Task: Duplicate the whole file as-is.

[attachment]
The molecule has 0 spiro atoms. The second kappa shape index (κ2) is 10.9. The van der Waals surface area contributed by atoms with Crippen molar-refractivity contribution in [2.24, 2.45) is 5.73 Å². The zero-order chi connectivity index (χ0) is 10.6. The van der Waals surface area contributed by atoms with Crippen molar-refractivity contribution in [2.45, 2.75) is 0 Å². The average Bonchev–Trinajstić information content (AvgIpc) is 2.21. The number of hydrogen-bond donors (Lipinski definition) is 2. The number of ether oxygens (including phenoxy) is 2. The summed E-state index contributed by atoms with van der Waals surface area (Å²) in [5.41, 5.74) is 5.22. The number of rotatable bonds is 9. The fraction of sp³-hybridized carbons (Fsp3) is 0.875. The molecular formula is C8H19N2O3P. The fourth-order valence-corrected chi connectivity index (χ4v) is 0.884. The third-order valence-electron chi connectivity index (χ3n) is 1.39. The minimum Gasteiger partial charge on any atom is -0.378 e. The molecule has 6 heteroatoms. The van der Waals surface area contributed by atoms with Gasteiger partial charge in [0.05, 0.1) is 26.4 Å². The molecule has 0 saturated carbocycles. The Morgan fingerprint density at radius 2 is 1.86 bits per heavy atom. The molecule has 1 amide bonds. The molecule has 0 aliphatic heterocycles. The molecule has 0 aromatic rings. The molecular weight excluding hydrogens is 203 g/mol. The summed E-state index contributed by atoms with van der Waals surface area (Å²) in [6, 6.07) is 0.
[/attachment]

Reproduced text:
The molecule has 0 spiro atoms. The second kappa shape index (κ2) is 10.9. The van der Waals surface area contributed by atoms with Crippen molar-refractivity contribution in [2.24, 2.45) is 5.73 Å². The zero-order chi connectivity index (χ0) is 10.6. The van der Waals surface area contributed by atoms with Crippen molar-refractivity contribution in [2.45, 2.75) is 0 Å². The average Bonchev–Trinajstić information content (AvgIpc) is 2.21. The number of hydrogen-bond donors (Lipinski definition) is 2. The number of ether oxygens (including phenoxy) is 2. The summed E-state index contributed by atoms with van der Waals surface area (Å²) in [5.41, 5.74) is 5.22. The number of rotatable bonds is 9. The fraction of sp³-hybridized carbons (Fsp3) is 0.875. The molecular formula is C8H19N2O3P. The fourth-order valence-corrected chi connectivity index (χ4v) is 0.884. The third-order valence-electron chi connectivity index (χ3n) is 1.39. The minimum Gasteiger partial charge on any atom is -0.378 e. The molecule has 6 heteroatoms. The van der Waals surface area contributed by atoms with Gasteiger partial charge in [0.05, 0.1) is 26.4 Å². The molecule has 0 saturated carbocycles. The Morgan fingerprint density at radius 2 is 1.86 bits per heavy atom. The molecule has 1 amide bonds. The molecule has 0 aliphatic heterocycles. The molecule has 0 aromatic rings. The molecular weight excluding hydrogens is 203 g/mol. The summed E-state index contributed by atoms with van der Waals surface area (Å²) in [6, 6.07) is 0.